YOU ARE HERE: LAT HomeCollections

Cost of caring for elderly, disabled Californians to rise

New federal regulations will require overtime pay for nearly 360,000 caregivers in California's taxpayer-funded home care program.

September 17, 2013|By Chris Megerian

SACRAMENTO — The cost of providing care to elderly and disabled Californians is set to increase in about 15 months because of new federal rules on overtime.

The new regulations, announced Tuesday by the U.S. Department of Labor, will require overtime pay for almost 2 million more workers nationwide, including nearly 360,000 caregivers in California's taxpayer-funded home care program.

Gov. Jerry Brown's administration estimates that the overtime will cost the state an extra $150 million annually for its In-Home Supportive Services program. The new rules won't kick in until Jan. 1, 2015; federal officials said that will give states such as California time to prepare.

"We want to make sure states have an opportunity to make any changes they need to make in order to have a smooth transition," said Laura Fortman, the principal deputy administrator for the U.S. Department of Labor's Wage and Hour Division.

Advocates for the elderly and disabled are worried about how the state will respond to the new rules, particularly whether officials will try to contain costs by limiting the hours caregivers can work. If that happens, disabled Californians who need more than 40 hours of assistance every week would need additional workers.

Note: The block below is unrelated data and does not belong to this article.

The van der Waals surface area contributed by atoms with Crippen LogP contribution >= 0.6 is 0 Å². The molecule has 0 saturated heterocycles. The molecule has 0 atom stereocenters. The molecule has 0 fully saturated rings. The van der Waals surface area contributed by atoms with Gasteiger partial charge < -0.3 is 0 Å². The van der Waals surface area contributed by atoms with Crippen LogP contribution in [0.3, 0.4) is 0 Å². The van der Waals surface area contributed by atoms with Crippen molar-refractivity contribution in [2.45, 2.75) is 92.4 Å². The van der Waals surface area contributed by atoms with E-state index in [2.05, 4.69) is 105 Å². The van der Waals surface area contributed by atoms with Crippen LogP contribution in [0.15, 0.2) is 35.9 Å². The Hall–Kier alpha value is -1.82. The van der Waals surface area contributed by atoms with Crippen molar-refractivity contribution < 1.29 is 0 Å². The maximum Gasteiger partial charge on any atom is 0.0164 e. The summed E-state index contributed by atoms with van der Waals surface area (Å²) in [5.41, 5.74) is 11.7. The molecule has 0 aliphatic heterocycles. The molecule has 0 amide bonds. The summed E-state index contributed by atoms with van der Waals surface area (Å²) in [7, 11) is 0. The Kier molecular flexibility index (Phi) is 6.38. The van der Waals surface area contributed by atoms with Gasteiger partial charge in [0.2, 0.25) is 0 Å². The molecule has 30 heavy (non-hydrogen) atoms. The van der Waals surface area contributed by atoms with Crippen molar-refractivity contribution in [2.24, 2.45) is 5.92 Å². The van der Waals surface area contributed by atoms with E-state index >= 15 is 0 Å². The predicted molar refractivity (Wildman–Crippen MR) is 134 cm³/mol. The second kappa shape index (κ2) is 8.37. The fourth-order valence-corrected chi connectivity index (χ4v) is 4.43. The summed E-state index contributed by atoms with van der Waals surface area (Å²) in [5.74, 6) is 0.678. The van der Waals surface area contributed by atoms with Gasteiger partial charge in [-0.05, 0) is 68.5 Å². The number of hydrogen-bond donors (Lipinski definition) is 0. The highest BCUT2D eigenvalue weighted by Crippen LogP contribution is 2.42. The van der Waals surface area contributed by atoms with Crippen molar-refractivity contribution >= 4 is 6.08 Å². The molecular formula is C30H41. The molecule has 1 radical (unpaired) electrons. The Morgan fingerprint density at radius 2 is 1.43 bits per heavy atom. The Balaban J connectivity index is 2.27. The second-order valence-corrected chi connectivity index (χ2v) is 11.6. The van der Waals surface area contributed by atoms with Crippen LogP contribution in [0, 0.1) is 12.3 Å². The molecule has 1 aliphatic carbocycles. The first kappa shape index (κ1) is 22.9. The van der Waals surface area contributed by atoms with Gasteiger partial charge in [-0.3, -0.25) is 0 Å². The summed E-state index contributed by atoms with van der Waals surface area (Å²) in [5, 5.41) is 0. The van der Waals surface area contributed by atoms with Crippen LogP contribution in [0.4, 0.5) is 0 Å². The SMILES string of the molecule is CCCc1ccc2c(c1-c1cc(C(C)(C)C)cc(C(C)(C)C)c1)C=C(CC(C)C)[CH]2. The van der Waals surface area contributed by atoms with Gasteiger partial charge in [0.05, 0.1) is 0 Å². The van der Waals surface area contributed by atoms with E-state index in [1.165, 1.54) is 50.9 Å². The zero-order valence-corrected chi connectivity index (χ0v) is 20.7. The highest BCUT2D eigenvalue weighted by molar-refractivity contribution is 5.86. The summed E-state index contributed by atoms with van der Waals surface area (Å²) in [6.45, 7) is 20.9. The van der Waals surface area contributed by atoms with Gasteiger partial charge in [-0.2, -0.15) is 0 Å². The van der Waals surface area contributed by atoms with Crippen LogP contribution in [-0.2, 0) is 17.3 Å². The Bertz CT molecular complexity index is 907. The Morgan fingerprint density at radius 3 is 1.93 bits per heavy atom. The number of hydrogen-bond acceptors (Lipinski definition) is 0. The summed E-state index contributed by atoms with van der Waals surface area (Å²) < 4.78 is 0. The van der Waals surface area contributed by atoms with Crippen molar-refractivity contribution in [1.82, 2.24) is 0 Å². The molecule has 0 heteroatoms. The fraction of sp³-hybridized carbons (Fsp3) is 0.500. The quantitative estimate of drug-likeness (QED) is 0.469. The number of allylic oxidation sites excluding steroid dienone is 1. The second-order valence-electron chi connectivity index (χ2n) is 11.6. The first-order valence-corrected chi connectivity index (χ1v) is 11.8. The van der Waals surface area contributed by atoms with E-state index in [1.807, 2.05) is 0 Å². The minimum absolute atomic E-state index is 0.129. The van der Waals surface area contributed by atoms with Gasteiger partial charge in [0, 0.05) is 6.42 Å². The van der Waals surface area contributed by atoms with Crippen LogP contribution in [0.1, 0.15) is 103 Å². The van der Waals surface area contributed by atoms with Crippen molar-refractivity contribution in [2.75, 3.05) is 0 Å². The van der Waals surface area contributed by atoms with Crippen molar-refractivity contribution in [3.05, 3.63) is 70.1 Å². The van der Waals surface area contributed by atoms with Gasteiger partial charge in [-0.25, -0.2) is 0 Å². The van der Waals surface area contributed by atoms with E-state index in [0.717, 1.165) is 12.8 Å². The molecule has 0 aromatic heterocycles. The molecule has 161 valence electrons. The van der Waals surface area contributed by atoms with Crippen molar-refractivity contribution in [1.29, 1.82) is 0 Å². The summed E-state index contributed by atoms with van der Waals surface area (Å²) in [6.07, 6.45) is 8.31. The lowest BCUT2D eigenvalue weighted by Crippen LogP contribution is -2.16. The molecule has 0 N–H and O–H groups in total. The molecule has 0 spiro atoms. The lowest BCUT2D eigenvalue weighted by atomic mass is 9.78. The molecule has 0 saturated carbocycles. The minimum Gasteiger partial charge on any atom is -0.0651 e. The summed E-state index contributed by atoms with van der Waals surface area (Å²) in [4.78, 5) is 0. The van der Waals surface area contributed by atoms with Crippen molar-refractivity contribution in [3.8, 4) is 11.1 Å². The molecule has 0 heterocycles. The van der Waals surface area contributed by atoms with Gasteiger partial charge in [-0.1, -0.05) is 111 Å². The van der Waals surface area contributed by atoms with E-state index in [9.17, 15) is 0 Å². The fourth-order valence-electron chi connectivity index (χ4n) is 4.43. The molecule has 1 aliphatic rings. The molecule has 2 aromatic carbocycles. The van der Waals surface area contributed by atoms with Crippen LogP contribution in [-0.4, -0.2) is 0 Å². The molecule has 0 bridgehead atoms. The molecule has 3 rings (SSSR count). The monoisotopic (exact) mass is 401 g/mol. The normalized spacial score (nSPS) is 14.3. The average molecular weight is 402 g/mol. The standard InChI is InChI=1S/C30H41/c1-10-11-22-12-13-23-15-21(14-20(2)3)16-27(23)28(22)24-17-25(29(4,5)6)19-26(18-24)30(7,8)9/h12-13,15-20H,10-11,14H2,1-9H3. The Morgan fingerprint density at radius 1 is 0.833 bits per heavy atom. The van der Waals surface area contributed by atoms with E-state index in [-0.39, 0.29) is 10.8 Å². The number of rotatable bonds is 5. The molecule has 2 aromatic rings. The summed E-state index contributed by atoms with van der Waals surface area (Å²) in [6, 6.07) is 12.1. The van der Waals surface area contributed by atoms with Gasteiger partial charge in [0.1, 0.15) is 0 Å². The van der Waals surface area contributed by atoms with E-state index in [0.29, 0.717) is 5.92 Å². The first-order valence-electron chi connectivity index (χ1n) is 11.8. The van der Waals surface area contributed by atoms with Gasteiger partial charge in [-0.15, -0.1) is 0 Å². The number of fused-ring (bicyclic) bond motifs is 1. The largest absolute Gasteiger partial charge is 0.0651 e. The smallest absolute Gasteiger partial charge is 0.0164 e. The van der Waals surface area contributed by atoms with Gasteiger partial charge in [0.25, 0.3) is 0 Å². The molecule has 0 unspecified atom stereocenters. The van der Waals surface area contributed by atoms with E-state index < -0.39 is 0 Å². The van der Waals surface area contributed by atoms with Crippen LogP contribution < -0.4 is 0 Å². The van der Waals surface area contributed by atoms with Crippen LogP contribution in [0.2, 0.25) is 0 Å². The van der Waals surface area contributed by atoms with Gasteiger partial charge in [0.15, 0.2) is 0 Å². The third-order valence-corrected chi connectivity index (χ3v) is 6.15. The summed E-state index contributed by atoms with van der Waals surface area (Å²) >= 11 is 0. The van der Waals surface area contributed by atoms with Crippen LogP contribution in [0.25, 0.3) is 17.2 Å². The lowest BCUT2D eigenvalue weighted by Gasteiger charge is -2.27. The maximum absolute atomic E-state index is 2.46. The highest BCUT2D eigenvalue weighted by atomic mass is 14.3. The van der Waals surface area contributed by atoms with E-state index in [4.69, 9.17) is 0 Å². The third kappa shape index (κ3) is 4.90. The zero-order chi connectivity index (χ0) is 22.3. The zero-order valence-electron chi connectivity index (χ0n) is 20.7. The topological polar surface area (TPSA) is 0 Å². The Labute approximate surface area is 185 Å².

"Home care providers are underpaid and under-appreciated," said Karen Keeslar, executive director of the California Assn. of Public Authorities, which connects workers with needy residents. "The concern we have is whether our state budget can afford overtime."

H.D. Palmer, a spokesman for the governor's Department of Finance, said he wasn't immediately sure whether the administration would seek to limit caregivers' hours.

Kimberly Evon, secretary-treasurer of United Long Term Care Workers, which represents 180,000 home care workers, said it's up to the state to avoid harming the elderly and disabled when implementing the new rules.

Evon said overtime pay would make it easier to recruit and retain better caregivers, especially as the home care industry continues to expand in the coming years.

"It's an incredible, giant step forward for home care workers to be treated and valued," she said.

Los Angeles Times Articles